EBPM promotes the economic and environmental viability of agroecosystems by using knowledge of interactions between crops, pests, and naturally occurring biocontrol organisms to modify cropping systems in ways that reduce damage associated with pests. Coexisting crops, herbivores, predators, pathogens, weeds, and other organisms interact with one another and respond to their environment. This web of interrelated interactions also can confer stability on the system; while a pest population increases and decreases, it is subject to the checks and balances imposed by populations of the other organisms. Thus, future pest management strategies will be built upon an improved understanding of natural biological interactions that suppress pest populations, as well as identification of where the use of supplemental inputs and cultural practices disturb the managed ecosystem and how pest populations develop and adapt to these disturbances. Manipulation of these natural processes into practical and profitable strategies is key to development of ecologically based pest management.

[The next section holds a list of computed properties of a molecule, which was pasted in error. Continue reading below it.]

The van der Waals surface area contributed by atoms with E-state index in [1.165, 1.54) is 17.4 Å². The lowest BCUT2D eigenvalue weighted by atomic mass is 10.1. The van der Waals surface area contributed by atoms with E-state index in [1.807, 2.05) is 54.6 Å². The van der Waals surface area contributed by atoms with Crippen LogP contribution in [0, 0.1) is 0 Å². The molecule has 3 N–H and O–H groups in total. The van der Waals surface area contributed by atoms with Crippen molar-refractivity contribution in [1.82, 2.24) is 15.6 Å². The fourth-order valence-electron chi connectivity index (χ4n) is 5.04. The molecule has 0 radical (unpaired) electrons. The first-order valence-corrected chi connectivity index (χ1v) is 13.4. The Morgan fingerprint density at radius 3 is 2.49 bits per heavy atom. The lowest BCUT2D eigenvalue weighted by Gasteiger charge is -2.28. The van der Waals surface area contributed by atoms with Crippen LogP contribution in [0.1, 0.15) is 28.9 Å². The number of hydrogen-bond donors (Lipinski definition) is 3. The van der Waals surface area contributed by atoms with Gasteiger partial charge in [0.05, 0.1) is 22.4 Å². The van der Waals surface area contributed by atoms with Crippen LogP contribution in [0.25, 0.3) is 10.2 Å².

The vision is very similar to the one that has long been articulated for IPM. Achieving the vision of ecological or integrated pest management will depend upon translation of ecological knowledge into practical and profitable strategies for managing pests in farming systems. The chapters that follow present author's perspectives on the sociological, economic, and ecological context for ecological pest management.